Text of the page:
(ANCHORAGE, Alaska) –Alaska Department of Transportation and Public Facilities (ADOT&PF) released the Draft Supplemental Environmental Impact Statement (SEIS) today for the Sterling Highway 45-60 project and is asking for public comments.
The Sterling Highway 45-60, commonly known as the “Cooper Landing Bypass,” presents four “build” alternatives which would reconstruct and realign the Sterling Highway through the Kenai River Valley. The 15 mile stretch of highway is congested, particularly in summer months, does not meet modern highway standards, and has safety concerns.
The project area is complex; with challenging topography and surrounding state and national recreational and cultural resources. The supplemental environmental work is needed to augment a study that was completed in 1994 for a larger project area, a portion of which was already constructed.
The draft document outlines four “build” alternatives on which the public can review and comment. Each of the alternatives would construct a new section of highway with current standards, including 12 foot lanes and 8 foot shoulders, passing lanes, and left-turn lanes where needed. Each of the alternatives routes traffic around the community of Cooper Landing.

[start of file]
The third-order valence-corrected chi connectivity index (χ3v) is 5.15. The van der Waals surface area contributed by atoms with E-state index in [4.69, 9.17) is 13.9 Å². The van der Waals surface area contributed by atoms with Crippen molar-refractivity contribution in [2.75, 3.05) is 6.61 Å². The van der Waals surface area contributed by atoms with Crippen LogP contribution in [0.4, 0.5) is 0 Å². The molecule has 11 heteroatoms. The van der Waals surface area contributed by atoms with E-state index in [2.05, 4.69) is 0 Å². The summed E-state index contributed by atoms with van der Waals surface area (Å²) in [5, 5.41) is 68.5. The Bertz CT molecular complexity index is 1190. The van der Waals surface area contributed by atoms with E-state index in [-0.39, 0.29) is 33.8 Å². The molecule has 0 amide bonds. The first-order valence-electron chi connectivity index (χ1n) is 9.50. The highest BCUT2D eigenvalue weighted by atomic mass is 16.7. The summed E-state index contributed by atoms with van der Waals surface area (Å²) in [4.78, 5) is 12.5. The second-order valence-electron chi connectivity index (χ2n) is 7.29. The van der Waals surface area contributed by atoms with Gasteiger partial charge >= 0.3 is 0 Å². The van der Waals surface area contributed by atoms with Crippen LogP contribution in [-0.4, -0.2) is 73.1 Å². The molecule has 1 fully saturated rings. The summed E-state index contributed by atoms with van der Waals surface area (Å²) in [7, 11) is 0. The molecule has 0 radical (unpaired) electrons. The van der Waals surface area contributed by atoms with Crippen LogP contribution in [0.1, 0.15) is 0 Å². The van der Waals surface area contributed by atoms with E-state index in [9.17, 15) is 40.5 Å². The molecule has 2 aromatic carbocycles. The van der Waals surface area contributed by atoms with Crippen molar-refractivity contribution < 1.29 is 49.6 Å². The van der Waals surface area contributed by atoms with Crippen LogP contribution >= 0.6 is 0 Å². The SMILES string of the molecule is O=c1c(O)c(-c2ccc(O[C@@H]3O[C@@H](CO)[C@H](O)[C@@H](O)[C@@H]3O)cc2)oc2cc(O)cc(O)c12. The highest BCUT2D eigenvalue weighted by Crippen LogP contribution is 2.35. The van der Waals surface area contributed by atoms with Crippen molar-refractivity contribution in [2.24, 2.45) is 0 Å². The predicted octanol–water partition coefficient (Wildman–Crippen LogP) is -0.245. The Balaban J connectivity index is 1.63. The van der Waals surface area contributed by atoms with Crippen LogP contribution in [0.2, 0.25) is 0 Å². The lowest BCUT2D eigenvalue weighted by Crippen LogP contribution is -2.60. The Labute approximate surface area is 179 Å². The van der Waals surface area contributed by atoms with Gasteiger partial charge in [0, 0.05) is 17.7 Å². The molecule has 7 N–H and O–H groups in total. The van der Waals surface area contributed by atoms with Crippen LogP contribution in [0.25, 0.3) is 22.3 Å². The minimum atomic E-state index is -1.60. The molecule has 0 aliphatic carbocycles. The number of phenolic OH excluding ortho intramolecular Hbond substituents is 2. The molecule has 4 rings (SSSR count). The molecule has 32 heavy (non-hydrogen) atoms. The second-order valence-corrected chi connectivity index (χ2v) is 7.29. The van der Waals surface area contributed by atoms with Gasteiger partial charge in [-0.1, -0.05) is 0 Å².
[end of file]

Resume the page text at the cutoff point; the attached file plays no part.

ADOT&PF is hosting open houses and formal public hearings on the Draft SEIS in Anchorage, Cooper Landing, Soldotna and Washington D.C. next month. The public can review the Draft SEIS on line at www.sterlinghighway.net or in person at local libraries in Anchorage, Juneau, Kenai, Soldotna and Cooper Landing. The comment period is open from Friday, March 27th through Tuesday, May 26th.
The Alaska Department of Transportation and Public Facilities oversees 237 airports, 10 ferries serving 35 communities, more than 5,600 miles of highway and 776 public facilities throughout the state of Alaska. The mission of the department is to “Keep Alaska Moving through service and infrastructure.”
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